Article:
SELC, Sierra Club ask N.C. officials to scrutinize utility deals claiming need for $5B ACP

SELC, on behalf of the Sierra Club, filed a motion with the North Carolina Utilities Commission urging the commission to reconsider its approval of natural gas contracts for the Atlantic Coast Pipeline. Duke Energy Carolinas, Duke Energy Progress, and Piedmont Natural Gas signed contracts with Atlantic Coast Pipeline, LLC for capacity on the pipeline, which would be owned by their parent companies, Dominion Resources, Duke Energy, and Southern Company. To justify to federal regulators the need for the $5 billion pipeline, the pipeline developers point to these contracts with their own subsidiaries for capacity on the pipeline.

If the $5 billion pipeline is approved, Duke and Piedmont customers in North Carolina will pay for the pipeline, including the 14 percent return that will go to the companies’ shareholders.

“The Atlantic Coast Pipeline developers point to contracts with their own subsidiaries as evidence of the need for the costly $5 billion pipeline,” said SELC attorney Gudrun Thompson. “We’re asking the North Carolina Utilities Commission to take a hard look at these self-dealing contracts, which put ratepayers on the hook for a risky, multi-billion-dollar pipeline that is not needed, while Duke’s shareholders receive a guaranteed return.”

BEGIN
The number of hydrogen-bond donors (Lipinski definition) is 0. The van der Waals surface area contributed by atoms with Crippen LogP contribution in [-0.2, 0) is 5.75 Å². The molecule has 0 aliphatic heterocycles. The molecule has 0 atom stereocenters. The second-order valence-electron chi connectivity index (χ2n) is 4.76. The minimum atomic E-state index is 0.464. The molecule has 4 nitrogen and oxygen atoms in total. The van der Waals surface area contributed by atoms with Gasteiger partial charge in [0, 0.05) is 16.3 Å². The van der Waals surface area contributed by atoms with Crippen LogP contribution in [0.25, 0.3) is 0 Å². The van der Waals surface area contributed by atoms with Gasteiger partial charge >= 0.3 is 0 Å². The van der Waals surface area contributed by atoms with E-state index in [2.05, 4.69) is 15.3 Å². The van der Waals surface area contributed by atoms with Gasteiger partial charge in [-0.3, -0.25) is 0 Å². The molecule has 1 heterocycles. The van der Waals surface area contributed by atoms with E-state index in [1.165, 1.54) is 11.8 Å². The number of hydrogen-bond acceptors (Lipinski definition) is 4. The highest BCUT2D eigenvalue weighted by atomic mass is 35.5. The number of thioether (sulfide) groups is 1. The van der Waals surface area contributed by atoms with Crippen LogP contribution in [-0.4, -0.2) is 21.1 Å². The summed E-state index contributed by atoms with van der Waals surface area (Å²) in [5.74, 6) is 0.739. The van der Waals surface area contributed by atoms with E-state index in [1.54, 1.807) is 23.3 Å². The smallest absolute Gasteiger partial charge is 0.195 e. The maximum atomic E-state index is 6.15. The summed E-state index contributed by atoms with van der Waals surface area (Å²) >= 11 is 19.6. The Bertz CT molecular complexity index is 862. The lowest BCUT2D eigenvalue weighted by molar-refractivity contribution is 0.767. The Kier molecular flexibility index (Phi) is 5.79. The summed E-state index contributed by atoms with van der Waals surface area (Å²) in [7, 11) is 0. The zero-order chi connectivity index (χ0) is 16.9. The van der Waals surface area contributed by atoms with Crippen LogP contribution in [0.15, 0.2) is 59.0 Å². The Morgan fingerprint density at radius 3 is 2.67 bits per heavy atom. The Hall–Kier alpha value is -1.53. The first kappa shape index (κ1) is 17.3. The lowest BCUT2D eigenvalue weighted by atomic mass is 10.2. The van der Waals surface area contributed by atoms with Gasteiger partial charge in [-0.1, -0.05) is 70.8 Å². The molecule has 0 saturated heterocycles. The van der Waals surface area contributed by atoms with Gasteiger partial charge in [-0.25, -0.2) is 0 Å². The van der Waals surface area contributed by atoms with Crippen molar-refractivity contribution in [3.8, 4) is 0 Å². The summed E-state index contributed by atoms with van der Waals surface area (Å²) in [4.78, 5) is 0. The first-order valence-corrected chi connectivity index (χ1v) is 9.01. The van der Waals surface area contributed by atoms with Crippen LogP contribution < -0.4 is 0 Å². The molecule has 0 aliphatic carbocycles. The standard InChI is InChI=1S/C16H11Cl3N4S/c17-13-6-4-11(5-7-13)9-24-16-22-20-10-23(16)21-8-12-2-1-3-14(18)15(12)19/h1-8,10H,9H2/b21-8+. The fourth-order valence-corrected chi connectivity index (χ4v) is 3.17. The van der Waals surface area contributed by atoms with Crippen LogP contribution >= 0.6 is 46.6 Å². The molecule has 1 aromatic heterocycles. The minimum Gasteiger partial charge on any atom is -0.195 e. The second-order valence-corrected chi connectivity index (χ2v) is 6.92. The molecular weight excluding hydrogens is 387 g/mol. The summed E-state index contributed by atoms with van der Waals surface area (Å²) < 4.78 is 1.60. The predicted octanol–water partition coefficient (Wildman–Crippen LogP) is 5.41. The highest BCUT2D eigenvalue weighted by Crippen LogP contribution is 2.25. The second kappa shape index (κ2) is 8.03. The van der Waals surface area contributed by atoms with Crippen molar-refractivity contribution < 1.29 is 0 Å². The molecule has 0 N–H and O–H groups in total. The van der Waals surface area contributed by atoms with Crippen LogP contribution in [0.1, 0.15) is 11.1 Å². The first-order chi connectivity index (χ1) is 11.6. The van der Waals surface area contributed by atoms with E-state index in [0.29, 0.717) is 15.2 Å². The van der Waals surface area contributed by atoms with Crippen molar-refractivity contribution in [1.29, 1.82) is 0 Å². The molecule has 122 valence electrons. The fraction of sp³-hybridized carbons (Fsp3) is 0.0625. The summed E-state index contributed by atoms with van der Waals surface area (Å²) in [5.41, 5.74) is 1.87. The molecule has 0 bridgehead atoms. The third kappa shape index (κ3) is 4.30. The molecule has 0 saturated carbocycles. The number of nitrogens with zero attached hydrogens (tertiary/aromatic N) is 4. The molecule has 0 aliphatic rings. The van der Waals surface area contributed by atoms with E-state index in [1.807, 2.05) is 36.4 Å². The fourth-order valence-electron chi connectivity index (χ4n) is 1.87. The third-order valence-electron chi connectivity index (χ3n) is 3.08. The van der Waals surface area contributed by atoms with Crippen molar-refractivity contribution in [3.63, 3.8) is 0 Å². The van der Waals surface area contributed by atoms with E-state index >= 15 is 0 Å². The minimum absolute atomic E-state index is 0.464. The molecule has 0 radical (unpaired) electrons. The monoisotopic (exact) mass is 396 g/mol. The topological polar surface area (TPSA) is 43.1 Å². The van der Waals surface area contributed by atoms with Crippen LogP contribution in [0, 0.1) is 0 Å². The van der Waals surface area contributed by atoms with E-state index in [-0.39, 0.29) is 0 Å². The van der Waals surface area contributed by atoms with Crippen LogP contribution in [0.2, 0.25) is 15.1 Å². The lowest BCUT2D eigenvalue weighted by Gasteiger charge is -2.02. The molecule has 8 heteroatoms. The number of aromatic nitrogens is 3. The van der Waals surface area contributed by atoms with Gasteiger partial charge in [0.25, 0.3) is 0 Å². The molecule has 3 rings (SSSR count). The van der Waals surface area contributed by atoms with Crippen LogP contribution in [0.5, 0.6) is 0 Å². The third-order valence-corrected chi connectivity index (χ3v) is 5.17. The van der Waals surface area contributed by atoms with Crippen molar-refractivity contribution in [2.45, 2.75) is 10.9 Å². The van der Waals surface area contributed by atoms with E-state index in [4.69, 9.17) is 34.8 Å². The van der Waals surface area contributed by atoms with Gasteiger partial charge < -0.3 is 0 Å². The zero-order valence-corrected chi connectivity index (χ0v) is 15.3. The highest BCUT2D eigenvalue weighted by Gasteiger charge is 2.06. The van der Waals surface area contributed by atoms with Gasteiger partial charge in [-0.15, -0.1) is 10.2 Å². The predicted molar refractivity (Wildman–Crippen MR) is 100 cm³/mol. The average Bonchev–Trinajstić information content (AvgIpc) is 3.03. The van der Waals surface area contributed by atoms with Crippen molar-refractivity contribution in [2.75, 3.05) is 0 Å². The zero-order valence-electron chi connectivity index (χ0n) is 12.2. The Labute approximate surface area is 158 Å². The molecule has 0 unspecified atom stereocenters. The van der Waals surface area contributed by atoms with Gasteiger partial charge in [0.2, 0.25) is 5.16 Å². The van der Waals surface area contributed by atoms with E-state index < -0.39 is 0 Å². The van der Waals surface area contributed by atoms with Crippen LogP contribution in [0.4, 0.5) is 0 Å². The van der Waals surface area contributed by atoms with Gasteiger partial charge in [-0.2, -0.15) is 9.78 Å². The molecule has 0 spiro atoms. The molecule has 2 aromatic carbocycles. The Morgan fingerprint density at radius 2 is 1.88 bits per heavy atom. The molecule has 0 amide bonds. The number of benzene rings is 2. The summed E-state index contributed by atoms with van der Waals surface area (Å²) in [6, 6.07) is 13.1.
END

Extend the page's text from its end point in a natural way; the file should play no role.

Regulatory safeguards put in place in connection with the Duke Energy-Piedmont merger allow for commission oversight of these contracts, to guard against self-dealing or anti-competitive conduct by Duke, Piedmont, and their affiliates. These regulatory conditions required Duke Energy and its affiliate, Piedmont Natural Gas, to provide more time for the public to review and object to their requests for approval of changes to the contracts. In the filing, SELC and the Sierra Club ask the commission to exercise this oversight and take a hard look at the contracts to determine whether they are in the public interest. The Utilities Commission cannot wait until the pipeline is built to exercise its oversight. By the time it is built, it will be too late, and Duke Energy’s captive ratepayers will be locked in to paying for this expensive project.

The pipeline would bring shale gas extracted via hydrofracking through West Virginia into Virginia and North Carolina.

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